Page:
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Removing waste products

Waste products must be removed from the body. If they are not, they will increase in concentration and may interfere with chemical reactions or damage cells.

Waste products that must be removed include carbon dioxide and urea.

carbon dioxide

  • product of aerobic respiration
  • removed through lungs when we breathe


  • produced in the liver when excess amino acids are broken down
  • removed by kidneys from the blood and make urine, which is stored in bladder
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Controlling blood glucose-The pancreas and insulin

the blood glucose concentration is controlled to provide cells with a constant supply of energy

The pancreas monitors and controls the concentration of glucose in the blood.

It produces a hormone called insulin. Insulin causes glucose to move from the blood into cells. It lowers the blood glucose concentration if it has become too high. This can happen after eating a meal that is rich in carbohydrates (for example, sweets, potatoes, bread, rice or pasta).

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Diabetes is a disease where the concentration of glucose in the blood is not controlled properly by the body. In type 1 diabetes, the pancreas does not produce enough insulin. This can lead to high levels of glucose in the blood, which can be fatal.

 Doctors, Frederick Banting and Charles Best, made an extract from the pancreas in 1921, it  had anti-diabetic properties, and they tested it on diabetic dogs. The first tests in humans were carried out in 1922, and was successful. .The extract contained the hormone insulin.

There are two types of treatment for diabetes:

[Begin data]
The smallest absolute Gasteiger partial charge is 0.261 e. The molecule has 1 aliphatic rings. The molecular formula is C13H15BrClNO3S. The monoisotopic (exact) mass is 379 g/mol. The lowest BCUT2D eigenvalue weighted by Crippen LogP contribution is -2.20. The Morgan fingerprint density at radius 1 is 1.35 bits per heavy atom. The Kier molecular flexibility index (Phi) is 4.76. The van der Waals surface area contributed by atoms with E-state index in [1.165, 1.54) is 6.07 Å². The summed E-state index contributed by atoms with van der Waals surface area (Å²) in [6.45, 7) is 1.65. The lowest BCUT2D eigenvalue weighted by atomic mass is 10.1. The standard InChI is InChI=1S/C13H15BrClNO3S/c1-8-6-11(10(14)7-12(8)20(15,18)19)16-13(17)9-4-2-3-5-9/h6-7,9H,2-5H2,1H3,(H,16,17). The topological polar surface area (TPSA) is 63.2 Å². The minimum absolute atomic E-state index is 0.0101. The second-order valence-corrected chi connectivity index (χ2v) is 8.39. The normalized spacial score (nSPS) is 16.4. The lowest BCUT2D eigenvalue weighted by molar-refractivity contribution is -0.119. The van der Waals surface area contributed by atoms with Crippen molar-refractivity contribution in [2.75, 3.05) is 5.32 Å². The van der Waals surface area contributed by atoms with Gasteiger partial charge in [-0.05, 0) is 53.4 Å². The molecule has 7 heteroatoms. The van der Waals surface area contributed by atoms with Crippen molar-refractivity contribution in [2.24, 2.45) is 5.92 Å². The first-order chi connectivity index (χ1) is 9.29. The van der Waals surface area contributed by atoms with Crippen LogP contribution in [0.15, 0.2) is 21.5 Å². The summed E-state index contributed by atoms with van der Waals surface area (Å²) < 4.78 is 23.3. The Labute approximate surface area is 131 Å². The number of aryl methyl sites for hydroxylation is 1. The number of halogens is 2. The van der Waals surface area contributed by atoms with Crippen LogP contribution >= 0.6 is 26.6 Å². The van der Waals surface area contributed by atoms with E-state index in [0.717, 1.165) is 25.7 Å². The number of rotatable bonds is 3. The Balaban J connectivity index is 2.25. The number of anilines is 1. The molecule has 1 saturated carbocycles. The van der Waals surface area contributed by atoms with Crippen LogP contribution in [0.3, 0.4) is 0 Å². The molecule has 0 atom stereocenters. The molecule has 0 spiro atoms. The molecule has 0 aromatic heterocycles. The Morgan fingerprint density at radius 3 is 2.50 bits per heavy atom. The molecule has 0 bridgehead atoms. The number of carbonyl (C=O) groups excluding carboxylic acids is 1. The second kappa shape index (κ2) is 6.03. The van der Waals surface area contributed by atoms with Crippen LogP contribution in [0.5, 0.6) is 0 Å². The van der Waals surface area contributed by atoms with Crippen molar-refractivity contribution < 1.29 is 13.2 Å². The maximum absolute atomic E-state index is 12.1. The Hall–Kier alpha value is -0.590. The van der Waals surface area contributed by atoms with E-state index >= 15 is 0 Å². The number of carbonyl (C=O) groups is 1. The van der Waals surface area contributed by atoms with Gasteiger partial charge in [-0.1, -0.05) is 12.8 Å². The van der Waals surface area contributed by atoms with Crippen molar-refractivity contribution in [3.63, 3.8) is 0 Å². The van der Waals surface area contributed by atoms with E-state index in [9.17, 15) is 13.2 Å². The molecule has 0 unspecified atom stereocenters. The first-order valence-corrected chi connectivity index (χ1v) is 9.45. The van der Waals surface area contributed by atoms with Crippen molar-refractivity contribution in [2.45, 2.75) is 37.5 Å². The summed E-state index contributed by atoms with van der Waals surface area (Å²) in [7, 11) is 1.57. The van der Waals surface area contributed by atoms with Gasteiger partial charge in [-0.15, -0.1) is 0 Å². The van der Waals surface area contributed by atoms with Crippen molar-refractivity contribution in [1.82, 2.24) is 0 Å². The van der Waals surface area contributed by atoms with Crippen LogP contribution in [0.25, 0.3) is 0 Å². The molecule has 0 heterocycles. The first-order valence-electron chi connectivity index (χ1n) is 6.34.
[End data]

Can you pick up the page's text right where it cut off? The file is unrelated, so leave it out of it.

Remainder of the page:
• Careful monitoring of food intake, with particular care taken over carbohydrates - which are digested into glucose.
  • Injecting insulin into the blood before meals. The extra insulin causes glucose to be taken up by the liver and other tissues. Cells get the glucose they need for respiration, and the blood glucose concentration stays normal.
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controlling body temperature-HOT

Diagram shows a cross section of skin when hot. Hair muscles relax (D) causing hairs to lie flat so that heat can escape. Sweat is secreted (E) from the sweat glands. Blood flow in the capillaries is increased (F) (http://www.bbc.co.uk/schools/gcsebitesize/science/images/hairs_hot.gif)

  • Sweat glands in the skin release more sweat. This evaporates, removing heat energy from the skin.
  • Blood vessels leading to the skin capillaries become wider - they dilate - allowing more blood to flow through the skin, and more heat to be lost.

D- Hair muscles relax. Hairs lie flat so heat can escape, E - Sweat secreted by sweat glands. Cools skin by evaporation, F - Blood flow in capillaries increases

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controlling body temperature-COLD

Diagram shows cross section of skin when cold, with erect hairs (B) caused by tense hair muscles (A), and reduced blood flow to capillaries (C)  (http://www.bbc.co.uk/schools/gcsebitesize/science/images/hairs_cold.gif)

Muscles contract rapidly - we shiver. These contractions need energy from respiration, and some of this is released as heat.

  • Blood vessels leading to the skin capillaries become narrower - they constrict - letting less blood flow through the skin and conserving heat in the body.
  • A - Hair muscles pull hairs on end,B - Erect hairs trap air,C - Blood flow in capillaries decreases.
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